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June 2, 2008

Coin of the Realm

The candy company Mars sucessfully sued Coinco for infringing 3,870,137 and 4,538,719, claiming ways to validate coins put in vending machines. Mars wanted damages on lost profits. After 15 years of enforcement action, those damages looked more like a lost cause.

Mars v. Coin Acceptors (Coinco) (CAFC 07-1409)

Lost Profits

The district court then began proceedings on damages. During the fifteen years that the infringement action was pending, several key events occurred that limited the damages available to Mars. First, on March 1, 1992, the '137 patent expired. Mars, 2006 WL 2927240, at *6.

Second, on March 31, 1994, Coinco introduced non-infringing alternative technology for electronic coin authentication. The parties therefore agreed that Mars was not entitled to lost profits for any lost sales after March 31, 1994.

Third, Mars entered into a set of agreements with its former vending machine subsidiary, MEI, transferring patent rights.

Finally, on July 1, 2003, the '719 patent expired. Mars, 2006 WL 2927240, at *6. The parties agree that Mars is not entitled to any damages for infringing sales after that date.

Mars sought the following damages: (1) lost profits, or, at minimum, a reasonable royalty for sales prior to March 31, 1994 (the period prior to Coinco's introduction of alternative technology); and (2) a reasonable royalty on Coinco's sales from April 1, 1994 until July 1, 2003 (the remaining life of the patents). Coinco acknowledged that Mars was entitled to a reasonable royalty prior to January 1, 1996 (the date on which the 1996 Agreements took effect), but disputed both Mars's claim to lost profits and its claim to any damages after January 1, 1996.

The district court ruled against Mars in summary judgment, "reasoning that Mars itself did not lose any sales (because it did not sell coin changers itself), and that there was no evidence that profits from MEI's sales flowed inexorably to Mars."

On Mars's motion for reconsideration, the district court modified its ruling on Mars's motion for leave to amend. The court held that the 1996 Agreements assigned all of Mars's interest in the '719 patent to MEI, and it therefore reasoned that MEI--but not Mars--had standing to pursue claims from January 1996 forward. Mars, 2006 WL 2927240, at *8. But relying on our holding in Schreiber Foods, Inc. v. Beatrice Cheese, Inc., 402 F.3d 1198 (Fed. Cir. 2005), the district court further held that Mars's lack of standing for the period after 1996 could "be cured by the 'imminent' transfer back to Mars of the rights to the '137 and '719 patents before final judgment." Mars, 2006 WL 2927240, at *8.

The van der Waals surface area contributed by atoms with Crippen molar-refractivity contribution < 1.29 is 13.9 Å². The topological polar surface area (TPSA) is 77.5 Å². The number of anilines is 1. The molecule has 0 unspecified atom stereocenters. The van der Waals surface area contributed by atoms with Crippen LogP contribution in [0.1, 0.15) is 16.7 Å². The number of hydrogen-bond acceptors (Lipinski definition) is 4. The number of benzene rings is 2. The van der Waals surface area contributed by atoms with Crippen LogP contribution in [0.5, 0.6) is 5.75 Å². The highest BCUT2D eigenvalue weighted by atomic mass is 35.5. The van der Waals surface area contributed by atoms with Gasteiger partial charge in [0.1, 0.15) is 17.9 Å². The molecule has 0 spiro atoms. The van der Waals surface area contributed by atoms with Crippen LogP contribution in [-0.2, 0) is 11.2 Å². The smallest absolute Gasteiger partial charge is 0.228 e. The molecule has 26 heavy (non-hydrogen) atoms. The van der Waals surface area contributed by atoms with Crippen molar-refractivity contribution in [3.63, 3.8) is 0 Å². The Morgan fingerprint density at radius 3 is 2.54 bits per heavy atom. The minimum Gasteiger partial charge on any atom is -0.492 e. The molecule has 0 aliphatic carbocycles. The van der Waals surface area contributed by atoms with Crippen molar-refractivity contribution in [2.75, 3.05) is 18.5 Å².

So Mars and MEI executed an assignment reversal, calling it a "Confirmation Agreement".

Apparently treating the Confirmation Agreement as a transfer of all of MEI's rights back to Mars, the district court held that MEI now lacked standing to pursue any claim for damages, but that Mars was entitled to recover damages during the period when MEI had owned the patents.

That didn't sway the judge as to method. Reasonable royalty. No lost profits.

The district court held a four-day bench trial on damages to determine the appropriate amount of a reasonable royalty. Following this trial, the district court issued a detailed oral opinion from the bench (spanning forty-six transcript pages), analyzing the fifteen Georgia-Pacific factors and concluding that a blended 7% royalty rate for the two patents was reasonable. After resolving post-trial motions, the district court applied this 7% royalty rate to Coinco sales up to July 1, 2003, resulting in damages of $14,376,062. The district court awarded prejudgment interest and entered final judgment on May 22, 2007.

The district court granted Coinco's motion for summary judgment on Mars's claim of lost profits because it concluded that: (1) Mars's arrangement with MEI was a licensing arrangement, rather than an arrangement where profits "flow[ed] inexorably from MEI to Mars"; (2) Mars's nonexclusive licensing policy signified that it expected only reasonable royalties, rather than lost profits; and (3) Mars lacked the capacity to manufacture the patented products itself, without relying on MEI. Mars, 2006 WL 2927239, at *6. The district court relied particularly on Poly-America L.P. v. GSE Licensing Technology, Inc., a case in which we held that a patent holder is not entitled to recover under a lost profits theory as a result of sales lost by a sister corporation, absent a showing that the patent holder itself had lost profits. 383 F.3d 1303, 1311 (Fed. Cir. 2004).